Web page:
The crowd had receded; she and I were left alone. I took her inside the archway, and begged a corporal on duty to let us sit for moment on the bench. He was civil, and ordered a solider to fetch Blanche a cup of water. The man brought it in a tin cup. Blanche took it weeping: “Has my poor Tristan always had water to drink, even out of a tin cup, I wonder?” she said. I left her on the bench, and peeped out into the hot, glaring road. I saw a few poor stragglers on crutches. I went up to one of them and stopped him. “Tell me, mon brave,” said I, putting a gold piece into his hand, “do you know anything of M. le Capitaine de Kermartin?”6“Mon brave” means “my good man” in French.
The poor fellow stared dully at the money; he was past being thankful. “M. le Capitaine is coming in waggon number three, if he is alive,” he said in a hoarse faint voice, and hobbled on after his comrades. We sat till the waggons appeared, and then we followed number three—Blanche giving a little gasp whenever a jolt or a roll occurred—on to the gate of the military hospital.
I took Blanche back to the hotel, and went out to find the chaplain of the regiment. He helped me to inquire of the right people, and also made inquiries himself; and we were told that M. de Kermartin had gone into hospital with fever, and that friends and relations would be admitted the next morning at ten o’clock. “If M. de Kermartin’s illness takes an unfavourable turn, I shall be sent for to administer the last sacraments,” said the chaplain. “Is there any message you would like me to give, in case there happens to be a lucid interval before the last agony?”
I asked him to come with me to the hotel where Blanche was. I explained to her what his errand was, and left them together; for I felt that such a last message was not for me to hear.
We waited long next morning at the hospital gate before the clock struck ten. It was at any rate better for Blanche to wait there than in our room at the hotel, fancying that my watch and the hotel clocks were wrong, and that she would be defrauded of one minute of the short interview allowed. We were conducted to a ward upstairs, and were just entering when a bell was heard ringing at the end of the corridor and our conductor bid us stand aside; the Host was coming. From every door in the corridor appeared figures, infirmary attendants, convalescents, Sisters of Charity, who all knelt as it passed. Our conductor followed, and signed to us to follow. “Who is it for?” I whispered. “Some officer who only came yesterday,” was the answer. The little procession stopped half-way down the ward, the Sisters of Charity knelt round a bed, we knelt too; such of the invalids as could move turned themselves on their narrow beds, and signed themselves reverently.
“Thank God! it is not Tristan,” Blanche whispered, stealing her hand into mine. She remained on her knees till the little service was over and the priest had quitted the ward. “Let us go on now,” she said, as she rose comforted.
The Sister who had been kneeling near us now came up and asked whom we sought.
“M. de Kermartin.”
“Behold him!” she answered, indicating with her hand the bed on which the dying person lay to whom the last sacraments had just been administered.
“Are you sure? Oh, ma sœur, it is impossible, M. De Kermartin is quite a young man,” we whispered both together.
The Sister went to the head of the bed and looked at the man’s face. She signed to Blanche to come nearer. “He has got a silk chain with a little medal attached to it, round his neck. Come, and see whether you recognise it. He won’t know you; don’t be afraid.”
Blanche stepped forward, dragging me by the hand. She went close, then gave a cry and started back. “Hush, no noise!” warned the Sister.
“My hair, my medal, my Tristan! O Tristan, Tristan!” the poor child cried, flinging herself down by the bed.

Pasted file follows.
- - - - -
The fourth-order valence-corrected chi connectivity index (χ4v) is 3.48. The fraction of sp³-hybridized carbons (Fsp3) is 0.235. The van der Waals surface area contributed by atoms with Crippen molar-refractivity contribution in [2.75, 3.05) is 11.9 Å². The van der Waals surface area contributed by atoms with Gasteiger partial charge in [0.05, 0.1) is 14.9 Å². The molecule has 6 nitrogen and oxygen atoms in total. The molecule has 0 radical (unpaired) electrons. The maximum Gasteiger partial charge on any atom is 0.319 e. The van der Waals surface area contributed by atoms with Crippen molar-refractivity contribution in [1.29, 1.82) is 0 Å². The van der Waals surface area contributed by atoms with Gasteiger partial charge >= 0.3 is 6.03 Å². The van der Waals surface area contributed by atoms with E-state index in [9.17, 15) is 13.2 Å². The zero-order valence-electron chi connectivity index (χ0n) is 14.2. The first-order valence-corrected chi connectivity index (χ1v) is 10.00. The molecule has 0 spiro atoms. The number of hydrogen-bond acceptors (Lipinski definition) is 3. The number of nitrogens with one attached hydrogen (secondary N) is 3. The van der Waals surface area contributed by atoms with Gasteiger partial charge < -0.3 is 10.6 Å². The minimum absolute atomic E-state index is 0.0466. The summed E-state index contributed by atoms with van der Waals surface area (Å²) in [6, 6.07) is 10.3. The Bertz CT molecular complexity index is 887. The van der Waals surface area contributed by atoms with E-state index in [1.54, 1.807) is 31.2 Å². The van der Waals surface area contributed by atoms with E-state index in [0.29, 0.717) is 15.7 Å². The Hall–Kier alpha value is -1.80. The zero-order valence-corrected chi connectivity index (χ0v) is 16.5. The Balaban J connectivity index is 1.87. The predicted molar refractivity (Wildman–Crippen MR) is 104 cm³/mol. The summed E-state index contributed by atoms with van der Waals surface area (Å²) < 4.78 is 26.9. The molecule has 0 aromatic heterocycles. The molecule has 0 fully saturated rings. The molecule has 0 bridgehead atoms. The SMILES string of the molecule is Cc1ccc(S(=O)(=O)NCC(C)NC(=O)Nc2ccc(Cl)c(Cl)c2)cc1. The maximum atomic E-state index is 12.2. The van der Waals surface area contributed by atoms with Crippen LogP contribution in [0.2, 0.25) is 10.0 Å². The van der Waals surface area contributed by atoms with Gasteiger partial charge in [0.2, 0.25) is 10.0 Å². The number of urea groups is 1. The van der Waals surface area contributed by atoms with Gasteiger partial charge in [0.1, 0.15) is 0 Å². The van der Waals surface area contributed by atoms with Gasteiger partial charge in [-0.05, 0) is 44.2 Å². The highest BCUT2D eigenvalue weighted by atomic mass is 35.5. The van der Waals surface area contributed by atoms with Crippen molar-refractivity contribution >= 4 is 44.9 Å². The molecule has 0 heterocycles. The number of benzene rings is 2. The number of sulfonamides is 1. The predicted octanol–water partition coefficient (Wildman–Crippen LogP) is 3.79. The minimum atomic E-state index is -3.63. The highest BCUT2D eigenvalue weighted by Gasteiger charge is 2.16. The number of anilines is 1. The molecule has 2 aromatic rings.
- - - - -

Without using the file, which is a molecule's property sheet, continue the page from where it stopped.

“Hush, Mademoiselle, you disturb a dying man,” said the Sister. “You must leave the ward.”
But Blanche had got hold of a poor maimed hand that lay on the coverlet, and was kissing it and weeping over it. Instead of making her leave the ward the Sister turned away her head. “Poor thing,” she said. “This is a sad case. His sister, doubtless. Madame, you will be able to tell the family that everything was done that could be done. But he came in too late. What with the fatigue and the heat, gangrene set in, and amputation of the broken arm did no good. He sank immediately. It will be all over in an hour or two. You had better take Mademoiselle away. She has been here quite long enough.”
Just then there came a change over the face of the sufferer. He opened his eyes, and seemed partly to recognise Blanche.
“Poor Blanche, cruel Blanche! Vive l’Emp—”
“The ward is to be cleared instantly. Mesdames, you must go. Not one instant longer,” said the Sister, peremptorily, as Blanche prayed to be allowed to remain. As she took us out by one door, the surgeons entered by another.
That evening we two attended poor Tristan’s funeral. I had thought of one thing which had not yet occurred to Blanche. I had made arrangements by which the grave became her private property for ever. For a fair sum of money one may have the certainty that the grave of a departed friend will rest inviolate. If this is considered a privilege not worth securing, the plot of ground is liable to be used for a new tenant after a limited number of years. I took Blanche home to her mother. There was only one little outburst from her, as we looked our last at Toulon from the carriage windows. “Ah! he never knew how much I loved him! I never knew myself till now. Henceforth my whole life shall be one prayer for him. That wretched money I was so proud to earn all alone, shall be spent in masses for his soul.”
Ten years after Tristan’s death I went to St. Aignan and saw Blanche, and we went together to the commemorative service in the church on All Souls’ day. “I think he must be happy,” she said, as we walked home. “I think ten years of praying must be worth something. But if it has been worth something, it will still be worth something. So I shall go on.”
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11 December 2017
11 December 2017
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Notes [ + ]
|1.||↑||Tiens means “look” or “there you are” in French.|
|2.||↑||Magenta and Solferino were two battles in the Second Italian War of Independence in 1859.|
|3.||↑||“Maire” is French for “mayor.”|
|4.||↑||Toulon is a city in Southern France.|
|5.||↑||The Porte d’Italie is a city gate in Toulon, France.|
|6.||↑||“Mon brave” means “my good man” in French.|